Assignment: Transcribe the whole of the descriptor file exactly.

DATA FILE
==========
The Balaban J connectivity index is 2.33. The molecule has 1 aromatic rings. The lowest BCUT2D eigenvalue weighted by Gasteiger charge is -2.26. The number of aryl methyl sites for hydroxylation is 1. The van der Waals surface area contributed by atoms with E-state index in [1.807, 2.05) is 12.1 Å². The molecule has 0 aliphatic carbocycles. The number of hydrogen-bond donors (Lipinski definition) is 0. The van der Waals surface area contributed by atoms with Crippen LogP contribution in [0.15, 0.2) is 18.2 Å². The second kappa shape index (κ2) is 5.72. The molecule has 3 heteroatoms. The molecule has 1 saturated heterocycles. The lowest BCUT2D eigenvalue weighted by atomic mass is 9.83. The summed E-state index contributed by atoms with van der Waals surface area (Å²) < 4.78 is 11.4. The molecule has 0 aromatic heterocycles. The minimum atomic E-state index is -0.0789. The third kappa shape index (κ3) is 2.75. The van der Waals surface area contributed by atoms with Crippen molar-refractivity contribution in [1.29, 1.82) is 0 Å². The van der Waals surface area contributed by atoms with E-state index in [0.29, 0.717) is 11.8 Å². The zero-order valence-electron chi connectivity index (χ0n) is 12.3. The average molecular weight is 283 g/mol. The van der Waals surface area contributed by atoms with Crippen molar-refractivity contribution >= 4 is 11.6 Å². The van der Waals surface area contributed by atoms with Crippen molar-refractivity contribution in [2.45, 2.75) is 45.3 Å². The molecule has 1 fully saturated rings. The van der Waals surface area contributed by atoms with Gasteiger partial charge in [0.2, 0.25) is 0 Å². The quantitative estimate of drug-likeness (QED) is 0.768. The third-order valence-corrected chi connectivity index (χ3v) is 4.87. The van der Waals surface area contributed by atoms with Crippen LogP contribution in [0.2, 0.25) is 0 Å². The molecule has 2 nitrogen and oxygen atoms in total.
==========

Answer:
The Balaban J connectivity index is 2.33. The molecule has 1 aromatic rings. The lowest BCUT2D eigenvalue weighted by Gasteiger charge is -2.26. The number of aryl methyl sites for hydroxylation is 1. The van der Waals surface area contributed by atoms with E-state index in [1.807, 2.05) is 12.1 Å². The molecule has 0 aliphatic carbocycles. The number of hydrogen-bond donors (Lipinski definition) is 0. The van der Waals surface area contributed by atoms with Crippen LogP contribution in [0.15, 0.2) is 18.2 Å². The second kappa shape index (κ2) is 5.72. The molecule has 3 heteroatoms. The molecule has 1 saturated heterocycles. The lowest BCUT2D eigenvalue weighted by atomic mass is 9.83. The summed E-state index contributed by atoms with van der Waals surface area (Å²) < 4.78 is 11.4. The molecule has 0 aromatic heterocycles. The minimum atomic E-state index is -0.0789. The third kappa shape index (κ3) is 2.75. The van der Waals surface area contributed by atoms with Crippen molar-refractivity contribution in [1.29, 1.82) is 0 Å². The van der Waals surface area contributed by atoms with E-state index in [0.29, 0.717) is 11.8 Å². The zero-order valence-electron chi connectivity index (χ0n) is 12.3. The average molecular weight is 283 g/mol. The van der Waals surface area contributed by atoms with Crippen molar-refractivity contribution >= 4 is 11.6 Å². The van der Waals surface area contributed by atoms with Crippen molar-refractivity contribution in [2.45, 2.75) is 45.3 Å². The molecule has 1 fully saturated rings. The van der Waals surface area contributed by atoms with Gasteiger partial charge in [0.2, 0.25) is 0 Å². The quantitative estimate of drug-likeness (QED) is 0.768. The third-order valence-corrected chi connectivity index (χ3v) is 4.87. The van der Waals surface area contributed by atoms with Crippen LogP contribution in [0.2, 0.25) is 0 Å². The molecule has 2 nitrogen and oxygen atoms in total.